MIT Studies Show Thermopower Could Revolutionize Energy Research
MIT scientists discovered a radical new way to produce, store and move electricity using carbon nanotubes a billionth of a meter wide to produce thermopowered waves that can transport electrical charges. The result is basically a recreation of the same techiques ocean waves employ to pick up, collect and carry debris along the water's surface. Preliminary experiments show that thermopower has the potential to create 100 times more energy than a lithium-ion battery if it can be refined.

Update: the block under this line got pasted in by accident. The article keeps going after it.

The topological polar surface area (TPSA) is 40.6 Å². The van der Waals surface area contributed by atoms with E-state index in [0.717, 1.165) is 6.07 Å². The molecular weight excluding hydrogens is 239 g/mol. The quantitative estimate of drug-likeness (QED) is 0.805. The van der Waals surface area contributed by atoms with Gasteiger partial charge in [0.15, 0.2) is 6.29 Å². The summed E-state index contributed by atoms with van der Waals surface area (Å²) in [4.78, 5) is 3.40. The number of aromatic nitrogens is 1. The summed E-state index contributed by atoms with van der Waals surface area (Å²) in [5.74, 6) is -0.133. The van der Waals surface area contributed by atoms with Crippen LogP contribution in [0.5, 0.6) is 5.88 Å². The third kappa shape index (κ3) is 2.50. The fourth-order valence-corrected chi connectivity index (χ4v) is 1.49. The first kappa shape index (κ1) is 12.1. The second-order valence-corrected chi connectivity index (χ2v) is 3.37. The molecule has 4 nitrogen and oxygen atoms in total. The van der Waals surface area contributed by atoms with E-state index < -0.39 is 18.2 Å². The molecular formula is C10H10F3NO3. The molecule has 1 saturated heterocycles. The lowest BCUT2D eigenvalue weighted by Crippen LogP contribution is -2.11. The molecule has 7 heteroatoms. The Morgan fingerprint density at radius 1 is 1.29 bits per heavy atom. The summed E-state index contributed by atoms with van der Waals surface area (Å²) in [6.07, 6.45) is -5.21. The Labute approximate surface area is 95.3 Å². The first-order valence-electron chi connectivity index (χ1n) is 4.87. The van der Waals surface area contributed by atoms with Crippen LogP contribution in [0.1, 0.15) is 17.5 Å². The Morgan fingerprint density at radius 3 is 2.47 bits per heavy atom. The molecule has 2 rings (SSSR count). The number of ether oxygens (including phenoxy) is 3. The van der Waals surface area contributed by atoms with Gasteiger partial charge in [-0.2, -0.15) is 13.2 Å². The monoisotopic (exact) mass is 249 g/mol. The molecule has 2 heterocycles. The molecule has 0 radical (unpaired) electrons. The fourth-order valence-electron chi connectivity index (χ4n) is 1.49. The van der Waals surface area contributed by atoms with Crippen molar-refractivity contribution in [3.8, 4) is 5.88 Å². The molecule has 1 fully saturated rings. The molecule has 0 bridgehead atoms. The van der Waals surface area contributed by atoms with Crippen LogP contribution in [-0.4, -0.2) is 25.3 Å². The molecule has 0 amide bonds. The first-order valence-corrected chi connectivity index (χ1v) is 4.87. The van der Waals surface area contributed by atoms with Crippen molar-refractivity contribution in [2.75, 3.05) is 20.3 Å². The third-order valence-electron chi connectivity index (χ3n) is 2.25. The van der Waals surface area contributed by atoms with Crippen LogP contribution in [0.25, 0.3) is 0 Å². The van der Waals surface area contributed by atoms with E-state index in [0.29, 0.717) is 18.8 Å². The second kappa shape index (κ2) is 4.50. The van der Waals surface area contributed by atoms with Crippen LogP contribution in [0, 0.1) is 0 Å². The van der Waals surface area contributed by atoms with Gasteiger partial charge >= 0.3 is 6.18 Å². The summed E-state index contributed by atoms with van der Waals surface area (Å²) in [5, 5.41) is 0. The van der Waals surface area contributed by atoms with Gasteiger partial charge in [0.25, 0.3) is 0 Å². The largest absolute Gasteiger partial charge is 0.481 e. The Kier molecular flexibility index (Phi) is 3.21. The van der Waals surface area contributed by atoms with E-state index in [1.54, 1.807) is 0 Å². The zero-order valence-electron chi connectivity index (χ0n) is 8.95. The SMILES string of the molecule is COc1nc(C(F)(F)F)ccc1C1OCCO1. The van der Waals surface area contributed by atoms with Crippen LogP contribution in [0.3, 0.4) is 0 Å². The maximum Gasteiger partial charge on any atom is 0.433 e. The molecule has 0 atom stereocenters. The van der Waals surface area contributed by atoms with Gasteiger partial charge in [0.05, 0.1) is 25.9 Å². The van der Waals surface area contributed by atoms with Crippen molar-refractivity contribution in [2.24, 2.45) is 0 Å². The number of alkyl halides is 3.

Sub-microsopic hollow nanotubes are created to form a lattice of carbon atoms that are coated with a combustible fuel source. When ignited, the nanotubes move the thermal waves 10,000 times faster than any chemical reaction, producing a pulse of heat that drives the electrons along the tube, causing 'electron entrainment'. This phenomenon “opens up a new area of energy research,” commented Michael Strano, MIT’s Charles and Hilda Roddey Associate Professor of Chemical Engineering and senior author of the paper published in the March edition of Nature Materials. Although currently very tiny, Strano suggests nanowires could be designed into large arrays that could supply significant power for larger electrical devices.